People of color share their stories through photos
BENNINGTON- Opening on September 14 in the Works on Paper Gallery of Bennington Museum is a multi-generational photo and story exhibition highlighting the experiences of people of color living or going to school in Vermont.
The project is a platform for people of color to tell their own stories and convey the impact of racism on their lives. The images highlight the intersection of communities of color and their many stories. The quotes in the pictures are either terms that have been conveyed to the individual since living in Vermont, or are responses to terms, questions or statements made toward the person that undermine them as a people. “Visible in Vermont: Our Stories, Our Voices” is on view through December 30.
The “I Am Vermont Too” project was introduced in 2014 by Shanta Lee Evans-Crowley and Shela Linton after the “I, Too, Am Harvard” initiative that was designed around people of color sharing their experiences of racism and racial microaggressions at Harvard University. “I Am Vermont Too” photos and stories focus on the experiences of people of color throughout Vermont, challenging similar aggressions, racist acts, and behaviors that often go unchecked. This project is an opportunity for dialogue and reflection for people within communities that are majority white, who are unaware of the impact that their racial microaggressions have on their community. These actions have a significant impact on one’s sense of self and place in a community.
By providing a medium for human expression, art liberates people and validates the joys, challenges and struggles of their everyday experience, allowing them to expand into their fullest potential. “Visible in Vermont: Our Stories Our Voices” uses art as a medium to envision social change. The use of artistic and creative expression and the upholding of POC artists and voices cultivates a forum in which people can connect over their experiences living and working in Vermont.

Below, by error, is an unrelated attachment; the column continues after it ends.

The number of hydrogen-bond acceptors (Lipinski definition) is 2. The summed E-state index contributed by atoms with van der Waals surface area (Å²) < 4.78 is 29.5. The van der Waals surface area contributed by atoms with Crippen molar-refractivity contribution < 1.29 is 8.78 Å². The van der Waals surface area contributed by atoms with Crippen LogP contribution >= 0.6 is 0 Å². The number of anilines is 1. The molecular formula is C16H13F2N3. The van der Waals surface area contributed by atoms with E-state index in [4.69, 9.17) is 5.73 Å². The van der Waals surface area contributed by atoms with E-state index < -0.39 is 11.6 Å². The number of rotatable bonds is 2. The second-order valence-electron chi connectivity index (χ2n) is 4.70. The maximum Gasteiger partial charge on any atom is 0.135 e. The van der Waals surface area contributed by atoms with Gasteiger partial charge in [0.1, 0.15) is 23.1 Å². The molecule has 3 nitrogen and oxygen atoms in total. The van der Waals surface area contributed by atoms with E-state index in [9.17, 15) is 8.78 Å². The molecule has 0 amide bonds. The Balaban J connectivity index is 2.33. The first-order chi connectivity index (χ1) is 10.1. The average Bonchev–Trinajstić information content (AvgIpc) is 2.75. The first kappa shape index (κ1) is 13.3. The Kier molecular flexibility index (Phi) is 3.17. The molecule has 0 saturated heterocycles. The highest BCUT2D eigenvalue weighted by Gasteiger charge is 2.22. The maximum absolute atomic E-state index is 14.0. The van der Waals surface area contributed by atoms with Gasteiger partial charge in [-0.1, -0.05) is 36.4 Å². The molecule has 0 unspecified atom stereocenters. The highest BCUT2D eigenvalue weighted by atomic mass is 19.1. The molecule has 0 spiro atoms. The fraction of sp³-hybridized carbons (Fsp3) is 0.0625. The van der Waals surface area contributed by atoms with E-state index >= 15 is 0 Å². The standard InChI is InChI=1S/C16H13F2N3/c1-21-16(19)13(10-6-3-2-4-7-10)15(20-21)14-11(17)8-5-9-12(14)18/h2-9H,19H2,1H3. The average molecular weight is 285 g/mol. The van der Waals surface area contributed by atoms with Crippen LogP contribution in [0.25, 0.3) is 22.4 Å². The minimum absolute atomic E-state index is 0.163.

The Root Social Justice Center, founded in 2013 by four organizers, provides accessible organizing space for social justice groups and serves as a local resource for social justice education, community, and actions. Sha’an Mouliert, of St. Johnsbury, co-coordinator of the project, also serves on the advisory board of The Root. Vermont is the second whitest state in the nation. Structural racism and widespread racial bias continue to exclude people of color from cultural, economic and social spheres. The Root became a racial justice organizing collective focused on building leadership and power for POCs in Vermont.
Bennington Museum is located at 75 Main Street (Route 9). The museum is open daily, 10 am to 5 pm June through October. It is wheelchair accessible. Regular admission is $10 for adults, $9 for seniors and students over 18. Admission is never charged for younger students, museum members or to visit the museum shop. Visit www.benningtonmuseum.org or call (802) 447-1571 for more information.